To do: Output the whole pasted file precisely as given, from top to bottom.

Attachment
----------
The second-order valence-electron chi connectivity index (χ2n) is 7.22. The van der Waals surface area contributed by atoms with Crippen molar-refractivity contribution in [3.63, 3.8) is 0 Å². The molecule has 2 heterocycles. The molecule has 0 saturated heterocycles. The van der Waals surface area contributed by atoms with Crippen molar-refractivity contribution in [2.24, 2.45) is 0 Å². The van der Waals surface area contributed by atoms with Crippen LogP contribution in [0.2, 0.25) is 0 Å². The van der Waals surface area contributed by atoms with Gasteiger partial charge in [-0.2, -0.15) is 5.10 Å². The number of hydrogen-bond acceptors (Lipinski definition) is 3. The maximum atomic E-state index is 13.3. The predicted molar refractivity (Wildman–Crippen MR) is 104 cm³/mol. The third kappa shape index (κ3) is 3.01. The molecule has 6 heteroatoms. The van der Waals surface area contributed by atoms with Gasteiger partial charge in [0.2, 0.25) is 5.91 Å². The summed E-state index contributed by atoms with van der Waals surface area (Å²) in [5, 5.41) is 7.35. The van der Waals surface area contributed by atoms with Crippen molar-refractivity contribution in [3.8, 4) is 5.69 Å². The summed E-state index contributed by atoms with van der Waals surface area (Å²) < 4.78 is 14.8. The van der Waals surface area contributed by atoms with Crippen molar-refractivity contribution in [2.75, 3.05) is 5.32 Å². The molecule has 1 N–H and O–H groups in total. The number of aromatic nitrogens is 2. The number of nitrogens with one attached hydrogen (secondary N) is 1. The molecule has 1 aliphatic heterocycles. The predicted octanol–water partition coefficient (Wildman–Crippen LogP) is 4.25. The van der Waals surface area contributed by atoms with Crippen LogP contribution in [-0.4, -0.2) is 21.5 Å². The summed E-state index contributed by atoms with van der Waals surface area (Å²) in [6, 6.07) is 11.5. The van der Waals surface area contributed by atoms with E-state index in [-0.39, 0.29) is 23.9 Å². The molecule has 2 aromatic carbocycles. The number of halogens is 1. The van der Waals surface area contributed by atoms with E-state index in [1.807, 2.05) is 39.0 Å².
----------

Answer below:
The second-order valence-electron chi connectivity index (χ2n) is 7.22. The van der Waals surface area contributed by atoms with Crippen molar-refractivity contribution in [3.63, 3.8) is 0 Å². The molecule has 2 heterocycles. The molecule has 0 saturated heterocycles. The van der Waals surface area contributed by atoms with Crippen molar-refractivity contribution in [2.24, 2.45) is 0 Å². The van der Waals surface area contributed by atoms with Crippen LogP contribution in [0.2, 0.25) is 0 Å². The van der Waals surface area contributed by atoms with Gasteiger partial charge in [-0.2, -0.15) is 5.10 Å². The number of hydrogen-bond acceptors (Lipinski definition) is 3. The maximum atomic E-state index is 13.3. The predicted molar refractivity (Wildman–Crippen MR) is 104 cm³/mol. The third kappa shape index (κ3) is 3.01. The molecule has 6 heteroatoms. The van der Waals surface area contributed by atoms with Gasteiger partial charge in [0.2, 0.25) is 5.91 Å². The summed E-state index contributed by atoms with van der Waals surface area (Å²) in [5, 5.41) is 7.35. The van der Waals surface area contributed by atoms with Crippen molar-refractivity contribution in [3.8, 4) is 5.69 Å². The summed E-state index contributed by atoms with van der Waals surface area (Å²) < 4.78 is 14.8. The van der Waals surface area contributed by atoms with Crippen molar-refractivity contribution in [2.75, 3.05) is 5.32 Å². The molecule has 1 N–H and O–H groups in total. The number of aromatic nitrogens is 2. The number of nitrogens with one attached hydrogen (secondary N) is 1. The molecule has 1 aliphatic heterocycles. The predicted octanol–water partition coefficient (Wildman–Crippen LogP) is 4.25. The van der Waals surface area contributed by atoms with Crippen LogP contribution in [-0.4, -0.2) is 21.5 Å². The summed E-state index contributed by atoms with van der Waals surface area (Å²) in [6, 6.07) is 11.5. The van der Waals surface area contributed by atoms with E-state index in [-0.39, 0.29) is 23.9 Å². The molecule has 2 aromatic carbocycles. The number of halogens is 1. The van der Waals surface area contributed by atoms with E-state index in [1.807, 2.05) is 39.0 Å².